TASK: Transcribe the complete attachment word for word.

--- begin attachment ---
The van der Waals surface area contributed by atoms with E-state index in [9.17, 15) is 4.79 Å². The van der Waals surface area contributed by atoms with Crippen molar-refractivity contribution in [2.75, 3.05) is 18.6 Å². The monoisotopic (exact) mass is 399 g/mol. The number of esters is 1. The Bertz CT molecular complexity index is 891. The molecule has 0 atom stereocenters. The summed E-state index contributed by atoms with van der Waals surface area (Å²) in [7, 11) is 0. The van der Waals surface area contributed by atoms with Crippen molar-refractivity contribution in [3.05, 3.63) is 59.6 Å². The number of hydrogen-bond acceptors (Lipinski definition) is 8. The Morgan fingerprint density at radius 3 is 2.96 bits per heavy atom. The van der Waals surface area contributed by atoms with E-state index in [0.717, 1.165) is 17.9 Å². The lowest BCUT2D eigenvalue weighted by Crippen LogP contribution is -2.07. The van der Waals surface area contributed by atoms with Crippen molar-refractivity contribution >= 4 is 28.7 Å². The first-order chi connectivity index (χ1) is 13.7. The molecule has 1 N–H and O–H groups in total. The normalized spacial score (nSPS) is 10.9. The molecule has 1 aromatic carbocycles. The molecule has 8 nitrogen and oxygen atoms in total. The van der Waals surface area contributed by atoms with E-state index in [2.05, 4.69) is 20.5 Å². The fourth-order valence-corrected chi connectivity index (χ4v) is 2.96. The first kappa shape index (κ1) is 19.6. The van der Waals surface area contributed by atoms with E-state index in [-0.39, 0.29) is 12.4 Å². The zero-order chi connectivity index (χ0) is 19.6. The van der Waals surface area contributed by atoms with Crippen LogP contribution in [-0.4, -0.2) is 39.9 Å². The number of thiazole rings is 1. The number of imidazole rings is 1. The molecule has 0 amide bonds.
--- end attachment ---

The van der Waals surface area contributed by atoms with E-state index in [9.17, 15) is 4.79 Å². The van der Waals surface area contributed by atoms with Crippen molar-refractivity contribution in [2.75, 3.05) is 18.6 Å². The monoisotopic (exact) mass is 399 g/mol. The number of esters is 1. The Bertz CT molecular complexity index is 891. The molecule has 0 atom stereocenters. The summed E-state index contributed by atoms with van der Waals surface area (Å²) in [7, 11) is 0. The van der Waals surface area contributed by atoms with Crippen molar-refractivity contribution in [3.05, 3.63) is 59.6 Å². The number of hydrogen-bond acceptors (Lipinski definition) is 8. The Morgan fingerprint density at radius 3 is 2.96 bits per heavy atom. The van der Waals surface area contributed by atoms with E-state index in [0.717, 1.165) is 17.9 Å². The lowest BCUT2D eigenvalue weighted by Crippen LogP contribution is -2.07. The van der Waals surface area contributed by atoms with Crippen molar-refractivity contribution >= 4 is 28.7 Å². The first-order chi connectivity index (χ1) is 13.7. The molecule has 1 N–H and O–H groups in total. The normalized spacial score (nSPS) is 10.9. The molecule has 1 aromatic carbocycles. The molecule has 8 nitrogen and oxygen atoms in total. The van der Waals surface area contributed by atoms with E-state index in [2.05, 4.69) is 20.5 Å². The fourth-order valence-corrected chi connectivity index (χ4v) is 2.96. The first kappa shape index (κ1) is 19.6. The van der Waals surface area contributed by atoms with E-state index in [-0.39, 0.29) is 12.4 Å². The zero-order chi connectivity index (χ0) is 19.6. The van der Waals surface area contributed by atoms with Crippen LogP contribution in [-0.4, -0.2) is 39.9 Å². The number of thiazole rings is 1. The number of imidazole rings is 1. The molecule has 0 amide bonds.